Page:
Browse by:

Walker Percy Wednesday 176

THE DIFFERENCE BETWEEN A SYMBOLIC ASSERTION AND A SPACE-TIME EVENT If one examines the characteristic moments of the scientific method, one will discover that they are basically assertions. Even if one happens to be an operationalist and maintains that the business of science is defining the physical operations by which concepts are arrived at and…

Walker Percy Wednesday 175

THE SCIENTIFIC METHOD issues in statements about the world. Whether one is a realist, pragmatist, operationalist, or materialist, one can hardly doubt that the various moments of the scientific enterprise–induction, hypothesis, deduction, theory, law–are all assertions of sorts. Even observation and verification are in the final analysis not the physiological happenings in which the retina…

Walker Percy Wednesday 174

A Tertium Quid: The Lady Novelist? Tolstoy once said that a talented lady novelist could spend five minutes looking through the window of a barracks and know all she needed to know about soldiering. If she can see so much in five minutes, how much more must the talented therapist see after, say, a hundred…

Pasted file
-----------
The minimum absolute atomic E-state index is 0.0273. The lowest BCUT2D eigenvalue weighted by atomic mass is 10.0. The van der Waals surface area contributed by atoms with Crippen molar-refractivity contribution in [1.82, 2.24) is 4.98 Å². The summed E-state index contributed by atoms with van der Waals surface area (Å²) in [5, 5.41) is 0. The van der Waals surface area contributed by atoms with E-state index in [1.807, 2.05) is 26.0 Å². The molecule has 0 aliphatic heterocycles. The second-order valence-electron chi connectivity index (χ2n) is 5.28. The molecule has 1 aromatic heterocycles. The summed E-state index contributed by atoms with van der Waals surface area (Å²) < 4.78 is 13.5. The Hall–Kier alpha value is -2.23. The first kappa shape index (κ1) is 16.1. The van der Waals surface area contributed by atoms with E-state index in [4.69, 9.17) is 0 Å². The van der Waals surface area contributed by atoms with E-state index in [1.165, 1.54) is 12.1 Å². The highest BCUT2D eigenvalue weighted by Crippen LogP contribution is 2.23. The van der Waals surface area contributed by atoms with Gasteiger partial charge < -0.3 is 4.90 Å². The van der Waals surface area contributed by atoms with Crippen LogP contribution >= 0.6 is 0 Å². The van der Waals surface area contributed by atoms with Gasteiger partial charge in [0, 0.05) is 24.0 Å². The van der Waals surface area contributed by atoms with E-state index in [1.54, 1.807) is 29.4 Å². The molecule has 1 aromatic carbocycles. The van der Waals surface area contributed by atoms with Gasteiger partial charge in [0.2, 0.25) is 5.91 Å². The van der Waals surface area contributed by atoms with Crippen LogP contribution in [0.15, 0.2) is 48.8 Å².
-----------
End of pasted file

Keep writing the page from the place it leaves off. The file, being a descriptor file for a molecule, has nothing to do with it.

Walker Percy Wednesday 173

The question must arise then: If triadic activity is overt behavior and as such is the proper object of investigation of a factual behavioral science and is not formulable by the postulates and laws of conventional behaviorism, what manner of “postulates” and “laws,” if any, would be suitable for such a science? Or is the…

Walker Percy Wednesday 170

The longer we think about it, the more mysterious the simplest act of naming becomes. It is, we begin to realize, quite without precedent in all of natural history as we know it. But so, you might reply, is the emergence of the eye without precedent, so is sexual reproduction without precedent. These are nevertheless…

Walker Percy Wednesday 169

THE MYSTERY OF LANGUAGE LANGUAGE IS an extremely mysterious phenomenon. By mysterious I do not mean that the events which take place in the brain during an exchange of language are complex and little understood-although this is true too. I mean, rather, that language, which at first sight appears to be the most familiar sort…

Walker Percy Wednesday 168

The American Christian novelist faces a peculiar dilemma today. (I speak, of course, of a dilemma of the times and not of his own personal malaise, neuroses, failures, to which he is at least as subject as his good heathen colleagues, sometimes I think more so.) His dilemma is that though he professes a belief…